"Vagar is also the old name of
Walls, Shetland Islands"
Vágar is one of the 18 islands in the archipelago of the
Faroe Islandsand the most westerly of the "large islands". With a size of 178 km² (about 70 sq. miles), it ranks number three, behind Streymoyand Eysturoy.
* Number of mountains: 41
The shape of the island is very distinct, since it resembles a dogs head.
Sørvágsfjørðuris the mouth and Fjallavatnis the eye.
Vágar is the first port of call for most foreigners travelling to the Faroe Islands, as it is home to the islands’ only airport,
Vágar Airport. An airfield was built there during World War IIby the British, who occupied the Faroe Islands in a friendly manner. After the war it lay unused for about 20 years, but was then put back into service and expanded/modernised as required. It handles about 170,000 passengers a year. Such large numbers by Faroese standards put a considerable strain on transport facilities, with the result that a road tunnel ( Vágatunnilin) measuring 5 km in length and running under the sea now connects Vágar with the two largest islands in the Faroes and therefore the capital Tórshavn.
The tourist attractions on Vágar are excellent and perhaps the best in the Faroe Islands. The country’s two largest lakes -
Sørvágsvatnand Fjallavatn- are to be found there, and the tourist association organises excursions throughout the summer.
Vágar has three large villages and three small ones, but a hundred years ago there were seven.
The largest is
Miðvágur, which has 1025 inhabitants (2003). It is in the middle of the island and so has naturally become a centre, with a police station, doctor’s surgery, co-op and vicarage. It is also a historic village and was home to Beinta Broberg, a clergyman’s wife who was dubbed “Wicked Beinta”. Jørgen Frantz Jacobsen told the story of her life in his famous novel “Barbara” by Jørgen-Frantz Jacobsen, which was filmed in 1997 by Niels Malmros. The farmhouse, Kálvalíð to the north is the oldest house in the village and possibly in the Faroe Islands too. It is now the village museum.
To the east of Miðvágur lies
Sandavágur, which has a population of 716 (2003). It too is a historic village. It was home to the law speaker of the Faroe Islands until 1816, when the office was abolished and the islands became a Danish administrative district. The clergyman V. U. Hammershaimb, who was born in Sandavágur in 1819 and became the father of the Faroese written language, was the son of the last law speaker. A runic stonedating back to around 1200 was found there in 1917 and can now be seen in Sandavágur church.
The third large village is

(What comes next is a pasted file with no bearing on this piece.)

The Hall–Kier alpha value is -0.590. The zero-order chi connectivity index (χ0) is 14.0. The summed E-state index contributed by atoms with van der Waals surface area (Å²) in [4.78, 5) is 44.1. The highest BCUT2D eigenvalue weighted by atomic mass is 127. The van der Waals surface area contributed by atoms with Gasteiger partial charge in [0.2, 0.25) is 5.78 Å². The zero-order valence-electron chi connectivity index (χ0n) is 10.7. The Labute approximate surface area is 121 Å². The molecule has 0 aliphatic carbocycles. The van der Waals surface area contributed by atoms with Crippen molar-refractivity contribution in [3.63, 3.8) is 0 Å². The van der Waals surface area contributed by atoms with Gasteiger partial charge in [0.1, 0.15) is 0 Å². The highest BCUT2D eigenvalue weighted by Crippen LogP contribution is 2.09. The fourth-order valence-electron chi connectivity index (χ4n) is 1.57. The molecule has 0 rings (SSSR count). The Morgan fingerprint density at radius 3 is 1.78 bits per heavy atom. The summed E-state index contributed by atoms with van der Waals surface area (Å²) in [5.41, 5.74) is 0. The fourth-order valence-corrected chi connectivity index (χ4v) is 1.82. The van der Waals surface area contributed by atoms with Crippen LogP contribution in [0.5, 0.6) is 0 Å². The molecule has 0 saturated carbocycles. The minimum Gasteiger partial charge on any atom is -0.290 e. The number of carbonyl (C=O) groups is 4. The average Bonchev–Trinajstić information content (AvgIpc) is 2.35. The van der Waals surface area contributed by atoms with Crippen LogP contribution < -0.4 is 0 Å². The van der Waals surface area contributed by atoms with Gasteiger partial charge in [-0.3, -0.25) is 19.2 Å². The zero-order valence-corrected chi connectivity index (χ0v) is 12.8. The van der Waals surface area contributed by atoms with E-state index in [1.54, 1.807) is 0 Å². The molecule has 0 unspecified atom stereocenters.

Sørvágur, which is on the western side of the island, near the airport, and has 980 inhabitants (2003). During World War II, when the airfield was being built in 1942-1944, 5,000 British soldiers lived in Sørvágur, but now few traces remain of their camp to the south of the village. Tindhólmur, Gáshólmurand the two “drangar” (freestanding cliffs) belong to the village. The view out to them is among the most beautiful in the Faroe Islands.
Vágar has two other old villages:
Bøur, which lies 4 km west of Sørvágur and has 69 inhabitants (2003), and Gásadalur, which lies further west on Mykines Fjordand has just 16 inhabitants (2003). Many people have moved away from this village, but it now has a road link in the form of a tunnel through the mountain and it is hoped that the village will start to grow again.
A new village,
Vatnsoyrar, which has 41 inhabitants, appeared on Vágar in 1921. It was founded by three men, each of whom was given a plot of land to farm and set up home there with his family. The village is in the upland pastures belonging to Miðvágur and so forms part of Miðvágur District. When the British occupied the Faroe Islands and built the airfield on Vágar, Vatnsoyrar was their headquarters. The local population was evacuated, but was able to return home when the war ended.
At the northernmost point of the island, in the upland pastures belonging to Sandavágur, lay the village of
Slættanes, which was founded in 1835. It grew for a time and at its largest was home to around 70 people. It also had a school, which can be seen on the left on the stamp. The last residents left in 1964.
Another new village, Víkar, was founded in the upland pastures belonging to Gásadalur on the north side of the island in 1833. The area was good for farming, but the settlement was very isolated, and getting to the next village was a difficult business. The last few inhabitants moved away in 1910.
Kvígandalsáriver's beautiful little bridge forms part of a road that was built to facilitate peat cutting.
If you carry on along this road and then follow the path through the valley, you arrive at
Fjallavatnlake. There are no motorways or other modern conveniences, but you can enjoy the tranquillity, which is accentuated by the murmuring of the river, the lapping of the waves and the twittering of the birds.
The 41 mountains on Vágar, the major ones are:
Islets and rocks in the sea
Drangarnir- Lítli Drangur, Stóri Drangur
* [http://www.stamps.fo/default.asp?catalog%5Fname=Frim%E6rker&category%5Fname=2005&product%5Fid=505 Stamps.fo] (public domain by
* [http://heima.olivant.fo/%7Eanfinn/vagar.htm Personal website] with 78 aerial photos of Vágar
Wikimedia Foundation. 2010.